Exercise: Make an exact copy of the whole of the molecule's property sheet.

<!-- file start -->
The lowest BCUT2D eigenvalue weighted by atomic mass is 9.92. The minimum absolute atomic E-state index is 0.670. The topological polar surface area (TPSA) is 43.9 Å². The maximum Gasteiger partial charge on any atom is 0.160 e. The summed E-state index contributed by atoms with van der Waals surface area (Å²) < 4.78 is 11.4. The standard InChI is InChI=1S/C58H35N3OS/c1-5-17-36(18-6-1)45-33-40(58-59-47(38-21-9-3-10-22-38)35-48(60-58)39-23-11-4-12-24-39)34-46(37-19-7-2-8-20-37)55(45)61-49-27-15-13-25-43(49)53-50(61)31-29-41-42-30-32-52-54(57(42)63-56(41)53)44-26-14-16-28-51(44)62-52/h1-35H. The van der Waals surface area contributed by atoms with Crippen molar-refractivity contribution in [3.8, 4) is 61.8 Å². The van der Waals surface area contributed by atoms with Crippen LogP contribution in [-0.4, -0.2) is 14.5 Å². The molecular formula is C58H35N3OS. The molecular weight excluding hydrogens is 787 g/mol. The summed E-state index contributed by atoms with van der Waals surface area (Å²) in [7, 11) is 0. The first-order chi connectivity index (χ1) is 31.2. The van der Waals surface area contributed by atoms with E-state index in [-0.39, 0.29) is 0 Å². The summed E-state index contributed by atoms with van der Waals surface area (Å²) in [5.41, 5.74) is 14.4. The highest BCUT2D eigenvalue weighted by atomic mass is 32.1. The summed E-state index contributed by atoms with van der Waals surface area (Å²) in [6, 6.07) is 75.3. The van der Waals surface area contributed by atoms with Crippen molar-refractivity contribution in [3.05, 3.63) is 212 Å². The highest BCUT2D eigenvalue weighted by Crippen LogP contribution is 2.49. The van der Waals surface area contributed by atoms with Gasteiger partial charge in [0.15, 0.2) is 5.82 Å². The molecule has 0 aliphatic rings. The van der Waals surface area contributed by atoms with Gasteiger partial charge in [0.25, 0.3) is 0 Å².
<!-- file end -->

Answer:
The lowest BCUT2D eigenvalue weighted by atomic mass is 9.92. The minimum absolute atomic E-state index is 0.670. The topological polar surface area (TPSA) is 43.9 Å². The maximum Gasteiger partial charge on any atom is 0.160 e. The summed E-state index contributed by atoms with van der Waals surface area (Å²) < 4.78 is 11.4. The standard InChI is InChI=1S/C58H35N3OS/c1-5-17-36(18-6-1)45-33-40(58-59-47(38-21-9-3-10-22-38)35-48(60-58)39-23-11-4-12-24-39)34-46(37-19-7-2-8-20-37)55(45)61-49-27-15-13-25-43(49)53-50(61)31-29-41-42-30-32-52-54(57(42)63-56(41)53)44-26-14-16-28-51(44)62-52/h1-35H. The van der Waals surface area contributed by atoms with Crippen molar-refractivity contribution in [3.8, 4) is 61.8 Å². The van der Waals surface area contributed by atoms with Crippen LogP contribution in [-0.4, -0.2) is 14.5 Å². The molecular formula is C58H35N3OS. The molecular weight excluding hydrogens is 787 g/mol. The summed E-state index contributed by atoms with van der Waals surface area (Å²) in [7, 11) is 0. The first-order chi connectivity index (χ1) is 31.2. The van der Waals surface area contributed by atoms with E-state index in [-0.39, 0.29) is 0 Å². The summed E-state index contributed by atoms with van der Waals surface area (Å²) in [5.41, 5.74) is 14.4. The highest BCUT2D eigenvalue weighted by atomic mass is 32.1. The summed E-state index contributed by atoms with van der Waals surface area (Å²) in [6, 6.07) is 75.3. The van der Waals surface area contributed by atoms with Crippen molar-refractivity contribution in [3.05, 3.63) is 212 Å². The highest BCUT2D eigenvalue weighted by Crippen LogP contribution is 2.49. The van der Waals surface area contributed by atoms with Gasteiger partial charge in [0.15, 0.2) is 5.82 Å². The molecule has 0 aliphatic rings. The van der Waals surface area contributed by atoms with Gasteiger partial charge in [0.25, 0.3) is 0 Å².